THE "DARK SIDE" OF FREE SPEECH
A Web-Surfing Assignment
NOTE: This assignment involves material that you may find shocking
or repugnant. You are not required to complete any part of this
assignment that you find objectionable. If you omit part of the
assignment, however, please make an effort to discuss with a classmate
the results of his or her browsing in a general way, so that you can participate
meaningfully in class discussions.
You are not required to register with, provide information
or money to, patronize, or in any way endorse, support or approve of the
Websites that you visit.
Although doing so may inhibit your access to these sites, you may wish
to disable "cookies" before completing the browsing part of this assignment.
(For a good, brief description of what "cookies" are and do, click
In Internet Explorer, cookie control appears under "View, Internet
Options, Advanced, Security." In Netscape, it appears under "Edit,
Preferences, Advanced." In each case, click on the "disable cookies,"
button, make sure the button is marked, and click "OK."
Using a personal computer with a Web browser, locate and browse at least
one example of each of the following:
1. A "fringe" political Website, well outside the "mainstream" of
2. A pornographic Website; and
3. A "hate group" Website.
In defining these terms, use your own definitions and sensibilities, in
accordance with Justice Stewart's famous dictum "I know it when I see it."
Jacobellis v. Ohio, 378 U.S. 184, 197, 84 S.Ct. 1676, 12 L.Ed.2d 793
(1964) (Stewart, J., dissenting, speaking of hard-core pornography).
For each Website that you visit, make note of the following while you
A. How easy or difficult is it to locate the Website? Did
you locate it by using a "search engine" or by other means? Could
impressionable children or other vulnerable people visit the Website by
accident? by design? How?
B. What was your reaction upon browsing the Website? What
specific features evoked that reaction? (Without spending any money,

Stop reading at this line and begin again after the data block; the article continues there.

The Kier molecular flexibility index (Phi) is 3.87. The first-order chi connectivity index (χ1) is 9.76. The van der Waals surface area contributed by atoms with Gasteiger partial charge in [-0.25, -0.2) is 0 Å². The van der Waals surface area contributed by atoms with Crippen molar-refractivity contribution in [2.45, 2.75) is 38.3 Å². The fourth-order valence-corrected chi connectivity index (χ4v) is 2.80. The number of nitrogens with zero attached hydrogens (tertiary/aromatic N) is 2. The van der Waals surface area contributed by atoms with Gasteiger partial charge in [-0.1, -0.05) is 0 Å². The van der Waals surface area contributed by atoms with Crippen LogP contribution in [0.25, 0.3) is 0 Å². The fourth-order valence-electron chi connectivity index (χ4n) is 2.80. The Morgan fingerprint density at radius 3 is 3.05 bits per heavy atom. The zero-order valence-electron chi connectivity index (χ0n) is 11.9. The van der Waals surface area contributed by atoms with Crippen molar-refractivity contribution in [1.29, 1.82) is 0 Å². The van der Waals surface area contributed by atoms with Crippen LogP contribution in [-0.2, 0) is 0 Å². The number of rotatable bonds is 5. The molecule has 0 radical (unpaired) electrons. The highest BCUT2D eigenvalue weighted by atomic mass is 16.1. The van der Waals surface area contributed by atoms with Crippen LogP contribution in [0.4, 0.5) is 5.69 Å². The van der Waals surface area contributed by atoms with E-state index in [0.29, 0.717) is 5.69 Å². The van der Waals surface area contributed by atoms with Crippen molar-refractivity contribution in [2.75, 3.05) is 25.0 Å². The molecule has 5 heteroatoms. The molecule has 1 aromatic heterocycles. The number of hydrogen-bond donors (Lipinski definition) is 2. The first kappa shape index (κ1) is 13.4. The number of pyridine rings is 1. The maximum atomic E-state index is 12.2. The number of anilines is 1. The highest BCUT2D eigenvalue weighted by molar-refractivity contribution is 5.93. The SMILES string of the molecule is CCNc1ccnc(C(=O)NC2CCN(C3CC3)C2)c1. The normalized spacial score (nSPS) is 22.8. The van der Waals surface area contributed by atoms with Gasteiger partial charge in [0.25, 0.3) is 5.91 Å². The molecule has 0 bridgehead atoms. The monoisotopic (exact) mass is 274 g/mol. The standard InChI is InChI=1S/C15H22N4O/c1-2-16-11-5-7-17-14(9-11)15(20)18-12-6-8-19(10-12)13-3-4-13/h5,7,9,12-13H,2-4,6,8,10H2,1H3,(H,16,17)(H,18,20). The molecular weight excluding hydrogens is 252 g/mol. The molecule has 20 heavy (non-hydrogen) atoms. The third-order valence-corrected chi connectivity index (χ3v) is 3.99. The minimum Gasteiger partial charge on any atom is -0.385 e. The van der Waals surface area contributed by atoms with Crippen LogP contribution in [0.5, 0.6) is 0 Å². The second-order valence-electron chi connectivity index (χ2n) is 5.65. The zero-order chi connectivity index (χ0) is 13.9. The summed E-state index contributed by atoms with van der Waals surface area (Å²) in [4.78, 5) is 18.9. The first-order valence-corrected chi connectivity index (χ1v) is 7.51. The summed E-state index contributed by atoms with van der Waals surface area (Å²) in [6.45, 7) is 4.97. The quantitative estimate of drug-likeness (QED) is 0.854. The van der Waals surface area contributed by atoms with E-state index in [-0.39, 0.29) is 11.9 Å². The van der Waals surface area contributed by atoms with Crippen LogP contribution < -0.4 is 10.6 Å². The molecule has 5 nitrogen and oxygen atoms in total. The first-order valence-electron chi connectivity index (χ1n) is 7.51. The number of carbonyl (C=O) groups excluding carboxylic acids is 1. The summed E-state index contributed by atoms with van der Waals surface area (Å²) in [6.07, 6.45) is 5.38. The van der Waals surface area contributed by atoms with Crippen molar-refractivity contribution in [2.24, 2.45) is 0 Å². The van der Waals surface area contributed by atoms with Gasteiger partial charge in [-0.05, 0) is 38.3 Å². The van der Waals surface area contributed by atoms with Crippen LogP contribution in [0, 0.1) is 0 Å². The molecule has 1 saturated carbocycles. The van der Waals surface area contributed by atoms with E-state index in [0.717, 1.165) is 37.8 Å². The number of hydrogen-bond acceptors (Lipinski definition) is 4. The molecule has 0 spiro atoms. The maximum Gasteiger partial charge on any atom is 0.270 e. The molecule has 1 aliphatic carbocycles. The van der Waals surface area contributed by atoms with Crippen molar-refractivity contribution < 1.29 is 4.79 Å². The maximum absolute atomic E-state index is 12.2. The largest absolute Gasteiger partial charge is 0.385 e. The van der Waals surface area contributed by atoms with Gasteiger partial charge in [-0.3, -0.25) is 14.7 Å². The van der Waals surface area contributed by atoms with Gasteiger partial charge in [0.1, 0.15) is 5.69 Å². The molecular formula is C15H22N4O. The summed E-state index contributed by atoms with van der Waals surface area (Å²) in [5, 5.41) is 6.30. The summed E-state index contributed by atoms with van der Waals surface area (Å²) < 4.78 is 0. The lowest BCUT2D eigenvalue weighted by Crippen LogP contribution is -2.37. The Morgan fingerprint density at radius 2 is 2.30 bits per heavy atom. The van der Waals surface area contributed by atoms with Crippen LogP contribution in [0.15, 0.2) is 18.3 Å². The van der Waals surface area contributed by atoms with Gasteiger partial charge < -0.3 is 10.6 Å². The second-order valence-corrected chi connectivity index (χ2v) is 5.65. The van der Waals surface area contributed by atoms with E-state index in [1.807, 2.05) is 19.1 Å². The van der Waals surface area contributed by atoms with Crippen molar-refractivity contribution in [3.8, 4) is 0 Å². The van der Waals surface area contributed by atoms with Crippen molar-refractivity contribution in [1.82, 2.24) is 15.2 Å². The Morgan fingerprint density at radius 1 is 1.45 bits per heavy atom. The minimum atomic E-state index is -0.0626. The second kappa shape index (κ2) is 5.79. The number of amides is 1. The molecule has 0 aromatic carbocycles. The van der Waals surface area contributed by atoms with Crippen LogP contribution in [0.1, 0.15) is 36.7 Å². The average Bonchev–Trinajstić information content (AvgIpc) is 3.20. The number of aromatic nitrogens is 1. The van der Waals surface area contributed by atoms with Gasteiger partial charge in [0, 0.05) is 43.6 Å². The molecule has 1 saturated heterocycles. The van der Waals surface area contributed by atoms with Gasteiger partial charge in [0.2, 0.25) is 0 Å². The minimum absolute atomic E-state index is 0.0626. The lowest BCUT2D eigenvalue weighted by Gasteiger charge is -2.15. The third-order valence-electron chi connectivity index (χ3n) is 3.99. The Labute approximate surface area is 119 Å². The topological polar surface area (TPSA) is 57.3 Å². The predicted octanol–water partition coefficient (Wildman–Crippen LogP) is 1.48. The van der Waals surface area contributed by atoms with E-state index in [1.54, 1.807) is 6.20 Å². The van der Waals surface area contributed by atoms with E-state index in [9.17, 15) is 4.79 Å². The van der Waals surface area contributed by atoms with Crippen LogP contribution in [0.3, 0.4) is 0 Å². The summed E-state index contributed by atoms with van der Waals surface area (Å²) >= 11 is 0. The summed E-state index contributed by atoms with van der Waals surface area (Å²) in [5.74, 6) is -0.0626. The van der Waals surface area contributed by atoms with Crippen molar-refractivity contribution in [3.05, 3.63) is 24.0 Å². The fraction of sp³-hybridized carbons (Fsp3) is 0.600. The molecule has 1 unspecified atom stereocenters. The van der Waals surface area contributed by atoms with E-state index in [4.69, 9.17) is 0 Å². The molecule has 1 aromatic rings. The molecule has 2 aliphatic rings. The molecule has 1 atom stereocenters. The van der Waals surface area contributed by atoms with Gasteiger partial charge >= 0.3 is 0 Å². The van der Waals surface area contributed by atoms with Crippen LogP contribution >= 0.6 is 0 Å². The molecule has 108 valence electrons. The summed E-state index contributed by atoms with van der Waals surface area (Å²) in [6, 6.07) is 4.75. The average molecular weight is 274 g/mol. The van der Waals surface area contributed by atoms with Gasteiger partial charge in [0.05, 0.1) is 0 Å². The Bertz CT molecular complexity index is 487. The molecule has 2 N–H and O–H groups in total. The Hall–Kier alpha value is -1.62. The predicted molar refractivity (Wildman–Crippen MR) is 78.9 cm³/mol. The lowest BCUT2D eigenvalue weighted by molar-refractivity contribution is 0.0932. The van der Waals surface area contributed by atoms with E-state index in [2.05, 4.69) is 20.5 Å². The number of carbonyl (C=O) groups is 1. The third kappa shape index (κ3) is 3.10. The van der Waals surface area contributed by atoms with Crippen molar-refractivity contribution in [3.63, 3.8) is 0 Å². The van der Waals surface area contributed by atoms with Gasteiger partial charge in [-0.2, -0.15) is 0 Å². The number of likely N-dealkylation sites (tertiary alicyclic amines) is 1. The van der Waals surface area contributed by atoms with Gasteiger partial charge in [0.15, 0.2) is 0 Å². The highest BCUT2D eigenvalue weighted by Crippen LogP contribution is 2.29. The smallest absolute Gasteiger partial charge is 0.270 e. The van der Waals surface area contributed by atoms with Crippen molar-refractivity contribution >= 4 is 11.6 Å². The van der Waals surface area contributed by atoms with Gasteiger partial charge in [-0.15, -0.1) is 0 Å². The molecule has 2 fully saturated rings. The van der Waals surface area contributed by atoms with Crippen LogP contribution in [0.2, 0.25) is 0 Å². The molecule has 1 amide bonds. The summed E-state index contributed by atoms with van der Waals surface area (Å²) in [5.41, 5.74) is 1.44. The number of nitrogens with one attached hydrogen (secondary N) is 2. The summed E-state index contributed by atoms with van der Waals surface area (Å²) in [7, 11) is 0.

registering, or promoting the goals of the Website's operators, examine
as much of the site as you can. Try to be as objective as you can,
as if you were a prosecutor investigating the site.)
C. Would you favor eliminating or regulating that particular
Website? in its accessibility to children and other vulnerable
people? in general? If so, how would you do so without curtailing
or "chilling" legitimate speech? How would you define who is "vulnerable"?
D. What about links? If you believe that access to a particular
Website should be regulated without eliminating that Website, how would
you do so? In particular, how would you limit or prohibit others from
providing links to the Website, either in their own Web pages or in e-mails
to associates, correspondents, and friends? Would you criminalize
linking to illicit sites or make linking subject to civil liability? If
so, how far would you carry that liability? Just to the first "linker,"
or to anyone who linked to another linker, knowing that a page on the
other linker's Website contained a link to the prohibited site? Would
that sort of liability withstand First Amendment scrutiny?
We will discuss these issues in class based in part upon the results
of your browsing.
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